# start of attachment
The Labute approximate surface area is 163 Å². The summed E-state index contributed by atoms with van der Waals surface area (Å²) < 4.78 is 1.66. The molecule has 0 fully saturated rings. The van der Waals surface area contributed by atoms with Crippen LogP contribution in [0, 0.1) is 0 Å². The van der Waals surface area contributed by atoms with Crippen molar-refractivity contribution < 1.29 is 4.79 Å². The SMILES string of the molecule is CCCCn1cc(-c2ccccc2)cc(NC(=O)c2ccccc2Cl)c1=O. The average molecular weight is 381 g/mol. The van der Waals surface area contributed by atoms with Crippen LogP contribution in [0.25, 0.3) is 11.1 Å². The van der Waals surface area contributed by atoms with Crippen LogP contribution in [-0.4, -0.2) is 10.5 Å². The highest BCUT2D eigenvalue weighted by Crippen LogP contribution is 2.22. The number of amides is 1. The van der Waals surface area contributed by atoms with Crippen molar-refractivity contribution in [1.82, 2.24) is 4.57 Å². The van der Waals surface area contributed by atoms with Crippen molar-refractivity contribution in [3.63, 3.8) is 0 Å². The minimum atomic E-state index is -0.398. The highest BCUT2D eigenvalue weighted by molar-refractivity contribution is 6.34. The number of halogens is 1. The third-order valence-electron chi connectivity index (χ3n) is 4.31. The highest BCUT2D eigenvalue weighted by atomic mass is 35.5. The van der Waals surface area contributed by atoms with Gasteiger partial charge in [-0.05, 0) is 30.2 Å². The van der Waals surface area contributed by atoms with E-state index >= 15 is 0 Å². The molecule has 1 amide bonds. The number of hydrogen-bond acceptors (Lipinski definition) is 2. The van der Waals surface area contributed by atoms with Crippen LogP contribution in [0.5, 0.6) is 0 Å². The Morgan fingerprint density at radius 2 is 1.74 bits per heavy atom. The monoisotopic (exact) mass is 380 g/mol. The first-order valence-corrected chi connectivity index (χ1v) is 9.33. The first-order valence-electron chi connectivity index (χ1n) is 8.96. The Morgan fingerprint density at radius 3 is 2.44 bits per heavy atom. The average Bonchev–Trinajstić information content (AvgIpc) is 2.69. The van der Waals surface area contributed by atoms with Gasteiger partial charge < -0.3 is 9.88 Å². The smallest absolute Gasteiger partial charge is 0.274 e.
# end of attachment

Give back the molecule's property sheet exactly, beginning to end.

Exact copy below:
The Labute approximate surface area is 163 Å². The summed E-state index contributed by atoms with van der Waals surface area (Å²) < 4.78 is 1.66. The molecule has 0 fully saturated rings. The van der Waals surface area contributed by atoms with Crippen LogP contribution in [0, 0.1) is 0 Å². The van der Waals surface area contributed by atoms with Crippen molar-refractivity contribution < 1.29 is 4.79 Å². The SMILES string of the molecule is CCCCn1cc(-c2ccccc2)cc(NC(=O)c2ccccc2Cl)c1=O. The average molecular weight is 381 g/mol. The van der Waals surface area contributed by atoms with Crippen LogP contribution in [0.25, 0.3) is 11.1 Å². The van der Waals surface area contributed by atoms with Crippen LogP contribution in [-0.4, -0.2) is 10.5 Å². The highest BCUT2D eigenvalue weighted by Crippen LogP contribution is 2.22. The number of amides is 1. The van der Waals surface area contributed by atoms with Crippen molar-refractivity contribution in [1.82, 2.24) is 4.57 Å². The van der Waals surface area contributed by atoms with Crippen molar-refractivity contribution in [3.63, 3.8) is 0 Å². The minimum atomic E-state index is -0.398. The highest BCUT2D eigenvalue weighted by molar-refractivity contribution is 6.34. The number of halogens is 1. The third-order valence-electron chi connectivity index (χ3n) is 4.31. The highest BCUT2D eigenvalue weighted by atomic mass is 35.5. The van der Waals surface area contributed by atoms with Gasteiger partial charge in [-0.05, 0) is 30.2 Å². The van der Waals surface area contributed by atoms with E-state index >= 15 is 0 Å². The molecule has 1 amide bonds. The number of hydrogen-bond acceptors (Lipinski definition) is 2. The van der Waals surface area contributed by atoms with Crippen LogP contribution in [0.5, 0.6) is 0 Å². The Morgan fingerprint density at radius 2 is 1.74 bits per heavy atom. The monoisotopic (exact) mass is 380 g/mol. The first-order valence-corrected chi connectivity index (χ1v) is 9.33. The first-order valence-electron chi connectivity index (χ1n) is 8.96. The Morgan fingerprint density at radius 3 is 2.44 bits per heavy atom. The average Bonchev–Trinajstić information content (AvgIpc) is 2.69. The van der Waals surface area contributed by atoms with Gasteiger partial charge < -0.3 is 9.88 Å². The smallest absolute Gasteiger partial charge is 0.274 e.